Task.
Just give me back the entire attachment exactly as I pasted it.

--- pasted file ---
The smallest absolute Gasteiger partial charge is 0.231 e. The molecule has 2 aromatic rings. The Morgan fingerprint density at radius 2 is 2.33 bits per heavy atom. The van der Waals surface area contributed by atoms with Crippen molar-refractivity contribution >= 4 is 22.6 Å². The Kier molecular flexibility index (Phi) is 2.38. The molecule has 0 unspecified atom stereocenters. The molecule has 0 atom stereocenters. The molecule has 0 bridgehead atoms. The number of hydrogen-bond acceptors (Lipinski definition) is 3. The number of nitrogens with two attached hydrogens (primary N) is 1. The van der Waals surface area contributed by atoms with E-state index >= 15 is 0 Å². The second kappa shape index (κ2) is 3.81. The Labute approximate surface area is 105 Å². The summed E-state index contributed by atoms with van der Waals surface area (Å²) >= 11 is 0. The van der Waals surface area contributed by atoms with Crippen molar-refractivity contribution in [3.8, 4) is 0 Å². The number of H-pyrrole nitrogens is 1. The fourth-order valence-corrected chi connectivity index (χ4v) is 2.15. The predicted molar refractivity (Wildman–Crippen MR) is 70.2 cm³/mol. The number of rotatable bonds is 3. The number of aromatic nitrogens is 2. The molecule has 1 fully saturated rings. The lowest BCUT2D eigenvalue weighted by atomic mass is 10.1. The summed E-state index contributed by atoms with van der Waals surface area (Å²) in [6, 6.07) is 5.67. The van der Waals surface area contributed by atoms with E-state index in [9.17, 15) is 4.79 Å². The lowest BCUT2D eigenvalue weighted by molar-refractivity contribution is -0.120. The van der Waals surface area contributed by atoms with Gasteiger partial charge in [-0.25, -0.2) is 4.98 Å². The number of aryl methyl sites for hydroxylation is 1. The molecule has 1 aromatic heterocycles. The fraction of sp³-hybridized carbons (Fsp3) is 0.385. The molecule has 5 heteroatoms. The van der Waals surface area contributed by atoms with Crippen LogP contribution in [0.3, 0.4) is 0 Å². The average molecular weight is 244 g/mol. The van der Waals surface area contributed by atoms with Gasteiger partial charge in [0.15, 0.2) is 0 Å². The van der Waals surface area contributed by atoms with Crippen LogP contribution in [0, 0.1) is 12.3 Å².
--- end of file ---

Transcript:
The smallest absolute Gasteiger partial charge is 0.231 e. The molecule has 2 aromatic rings. The Morgan fingerprint density at radius 2 is 2.33 bits per heavy atom. The van der Waals surface area contributed by atoms with Crippen molar-refractivity contribution >= 4 is 22.6 Å². The Kier molecular flexibility index (Phi) is 2.38. The molecule has 0 unspecified atom stereocenters. The molecule has 0 atom stereocenters. The molecule has 0 bridgehead atoms. The number of hydrogen-bond acceptors (Lipinski definition) is 3. The number of nitrogens with two attached hydrogens (primary N) is 1. The van der Waals surface area contributed by atoms with E-state index >= 15 is 0 Å². The second kappa shape index (κ2) is 3.81. The Labute approximate surface area is 105 Å². The summed E-state index contributed by atoms with van der Waals surface area (Å²) >= 11 is 0. The van der Waals surface area contributed by atoms with Crippen molar-refractivity contribution in [3.8, 4) is 0 Å². The number of H-pyrrole nitrogens is 1. The fourth-order valence-corrected chi connectivity index (χ4v) is 2.15. The predicted molar refractivity (Wildman–Crippen MR) is 70.2 cm³/mol. The number of rotatable bonds is 3. The number of aromatic nitrogens is 2. The molecule has 1 fully saturated rings. The lowest BCUT2D eigenvalue weighted by atomic mass is 10.1. The summed E-state index contributed by atoms with van der Waals surface area (Å²) in [6, 6.07) is 5.67. The van der Waals surface area contributed by atoms with E-state index in [9.17, 15) is 4.79 Å². The lowest BCUT2D eigenvalue weighted by molar-refractivity contribution is -0.120. The van der Waals surface area contributed by atoms with Gasteiger partial charge in [-0.25, -0.2) is 4.98 Å². The number of aryl methyl sites for hydroxylation is 1. The molecule has 1 aromatic heterocycles. The fraction of sp³-hybridized carbons (Fsp3) is 0.385. The molecule has 5 heteroatoms. The van der Waals surface area contributed by atoms with Crippen LogP contribution in [0.3, 0.4) is 0 Å². The average molecular weight is 244 g/mol. The van der Waals surface area contributed by atoms with Gasteiger partial charge in [0.15, 0.2) is 0 Å². The van der Waals surface area contributed by atoms with Crippen LogP contribution in [0, 0.1) is 12.3 Å².